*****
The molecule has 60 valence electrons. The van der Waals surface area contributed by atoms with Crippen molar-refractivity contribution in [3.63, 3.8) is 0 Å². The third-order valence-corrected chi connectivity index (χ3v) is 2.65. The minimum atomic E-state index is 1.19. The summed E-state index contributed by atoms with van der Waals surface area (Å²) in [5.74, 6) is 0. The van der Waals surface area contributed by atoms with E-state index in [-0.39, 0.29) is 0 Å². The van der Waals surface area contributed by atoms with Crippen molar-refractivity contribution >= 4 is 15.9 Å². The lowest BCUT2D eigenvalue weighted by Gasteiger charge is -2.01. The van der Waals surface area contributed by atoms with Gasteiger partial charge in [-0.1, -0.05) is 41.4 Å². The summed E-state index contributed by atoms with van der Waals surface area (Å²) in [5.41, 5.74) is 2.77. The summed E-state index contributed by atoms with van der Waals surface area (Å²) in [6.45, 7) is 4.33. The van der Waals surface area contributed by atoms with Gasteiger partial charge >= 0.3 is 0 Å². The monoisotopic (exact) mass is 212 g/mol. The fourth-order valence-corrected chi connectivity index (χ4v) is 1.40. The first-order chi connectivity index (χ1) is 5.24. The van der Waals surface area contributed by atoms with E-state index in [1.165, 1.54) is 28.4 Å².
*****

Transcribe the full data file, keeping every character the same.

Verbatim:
The molecule has 60 valence electrons. The van der Waals surface area contributed by atoms with Crippen molar-refractivity contribution in [3.63, 3.8) is 0 Å². The third-order valence-corrected chi connectivity index (χ3v) is 2.65. The minimum atomic E-state index is 1.19. The summed E-state index contributed by atoms with van der Waals surface area (Å²) in [5.74, 6) is 0. The van der Waals surface area contributed by atoms with E-state index in [-0.39, 0.29) is 0 Å². The van der Waals surface area contributed by atoms with Crippen molar-refractivity contribution >= 4 is 15.9 Å². The lowest BCUT2D eigenvalue weighted by Gasteiger charge is -2.01. The van der Waals surface area contributed by atoms with Gasteiger partial charge in [-0.1, -0.05) is 41.4 Å². The summed E-state index contributed by atoms with van der Waals surface area (Å²) in [5.41, 5.74) is 2.77. The summed E-state index contributed by atoms with van der Waals surface area (Å²) in [6.45, 7) is 4.33. The van der Waals surface area contributed by atoms with Gasteiger partial charge >= 0.3 is 0 Å². The monoisotopic (exact) mass is 212 g/mol. The fourth-order valence-corrected chi connectivity index (χ4v) is 1.40. The first-order chi connectivity index (χ1) is 5.24. The van der Waals surface area contributed by atoms with E-state index in [1.165, 1.54) is 28.4 Å².